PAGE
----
FROM THE AMERICAN JOURNAL OF GASTROENTEROLOGY
More than 28% of patients with chronic hepatitis C (CHC) virus infection met at least one criterion for cirrhosis, while only 7% had biopsy confirmation of the condition, investigators reported in the August issue of the American Journal of Gastroenterology.
Furthermore, only half of the patients with a positive biopsy had been given an associated ICD-9-CM code , said Dr. Stuart Gordon at Henry Ford Health System in Detroit and his associates. Cirrhosis in CHC therefore might often go unreported, leading to “overly conservative” estimates of its prevalence, associated health care costs, and the cost-effectiveness of the newer HCV treatments, they said.
The researchers analyzed data for 9,783 patients with CHC from the Chronic Hepatitis Cohort Study who were treated between 2006 and 2010. They compared the prevalence of biopsy-confirmed cirrhosis (Metavir stage 4 or pathologist’s report) with the proportion of patients who met at least one of four criteria: positive biopsy; Fibrosis-4 score of at least 5.88, or the presence of a diagnosis or procedural code for cirrhosis or hepatic decompensation. Patients averaged 55 years of age, and most were white males with health insurance, the researchers said ( Am. J. Gastroenterol. 2015;110:1169-77 ).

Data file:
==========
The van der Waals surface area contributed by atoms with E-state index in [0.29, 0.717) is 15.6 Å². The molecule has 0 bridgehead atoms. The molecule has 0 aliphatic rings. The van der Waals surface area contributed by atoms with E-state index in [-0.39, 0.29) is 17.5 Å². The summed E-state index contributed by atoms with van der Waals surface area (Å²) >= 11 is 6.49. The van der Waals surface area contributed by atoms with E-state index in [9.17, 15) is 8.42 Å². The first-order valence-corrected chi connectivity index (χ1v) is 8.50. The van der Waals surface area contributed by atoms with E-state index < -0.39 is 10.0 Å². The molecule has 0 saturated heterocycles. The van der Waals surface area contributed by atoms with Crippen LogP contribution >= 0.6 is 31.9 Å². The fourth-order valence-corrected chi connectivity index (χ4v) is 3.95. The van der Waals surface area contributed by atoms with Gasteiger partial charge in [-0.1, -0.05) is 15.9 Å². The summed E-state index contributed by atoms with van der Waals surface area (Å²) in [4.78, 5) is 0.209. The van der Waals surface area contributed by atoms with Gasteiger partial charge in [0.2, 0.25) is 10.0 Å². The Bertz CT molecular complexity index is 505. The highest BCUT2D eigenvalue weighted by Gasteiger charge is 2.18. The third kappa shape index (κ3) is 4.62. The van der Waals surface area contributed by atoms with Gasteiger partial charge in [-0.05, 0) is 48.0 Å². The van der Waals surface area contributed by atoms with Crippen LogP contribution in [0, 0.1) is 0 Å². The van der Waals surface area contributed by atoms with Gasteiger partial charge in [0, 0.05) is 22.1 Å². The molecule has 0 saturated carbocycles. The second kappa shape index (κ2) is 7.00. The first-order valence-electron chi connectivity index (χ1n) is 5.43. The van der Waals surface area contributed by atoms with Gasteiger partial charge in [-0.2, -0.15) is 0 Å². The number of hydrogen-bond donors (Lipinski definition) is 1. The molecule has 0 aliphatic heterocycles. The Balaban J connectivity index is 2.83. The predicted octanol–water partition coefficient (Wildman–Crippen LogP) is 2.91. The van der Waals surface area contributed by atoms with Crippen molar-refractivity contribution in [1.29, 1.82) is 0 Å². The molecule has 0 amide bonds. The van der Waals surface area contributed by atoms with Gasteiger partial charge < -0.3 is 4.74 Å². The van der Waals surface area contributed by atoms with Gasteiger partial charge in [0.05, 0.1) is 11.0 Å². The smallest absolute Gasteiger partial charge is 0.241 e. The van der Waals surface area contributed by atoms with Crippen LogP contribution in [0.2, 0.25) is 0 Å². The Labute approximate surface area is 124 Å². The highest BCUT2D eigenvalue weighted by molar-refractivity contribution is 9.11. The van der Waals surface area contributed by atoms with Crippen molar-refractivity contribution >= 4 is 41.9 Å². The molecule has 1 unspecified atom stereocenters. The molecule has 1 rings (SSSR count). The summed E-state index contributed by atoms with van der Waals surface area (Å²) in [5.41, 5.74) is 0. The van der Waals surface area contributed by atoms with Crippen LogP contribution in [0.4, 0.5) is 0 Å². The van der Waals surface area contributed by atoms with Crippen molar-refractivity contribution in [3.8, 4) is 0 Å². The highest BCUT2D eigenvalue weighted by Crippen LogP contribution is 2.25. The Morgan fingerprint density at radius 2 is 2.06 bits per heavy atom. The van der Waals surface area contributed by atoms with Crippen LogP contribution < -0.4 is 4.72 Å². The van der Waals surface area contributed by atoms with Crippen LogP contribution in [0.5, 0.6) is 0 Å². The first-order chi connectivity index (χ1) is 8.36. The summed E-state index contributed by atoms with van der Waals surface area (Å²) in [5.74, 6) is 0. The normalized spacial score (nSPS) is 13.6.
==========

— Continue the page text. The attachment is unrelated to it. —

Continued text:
In all, 28.5% of CHC patients met at least one of the four criteria, including 22% who met the Fibrosis-4 threshold, 6.8% who were biopsy positive, and 5.7% and 4.9% who had a diagnostic or procedural code for cirrhosis or hepatic decompensation, respectively, said the investigators. Patients had significantly greater odds of cirrhosis (P less than .05) if they were older, male, Asian, Hispanic, had genotype 3 HCV infection, HIV coinfection, or a history of antiviral treatment, alcohol abuse, or diabetes, they added. “Our findings are the first in the United States to attempt an accurate estimate of the prevalence of cirrhosis in the CHC patient population at large,” the researchers concluded. “Use of additional parameters suggests a fourfold higher prevalence of cirrhosis than is revealed by biopsy alone. These findings suggest that cirrhosis in CHC patients may be significantly underdocumented and underdiagnosed.”
The CDC Foundation funds the Chronic Hepatitis Cohort Study. Dr. Gordon reported financial relationships with numerous makers of anti-HCV therapies. The other investigators reported having no conflicts of interest.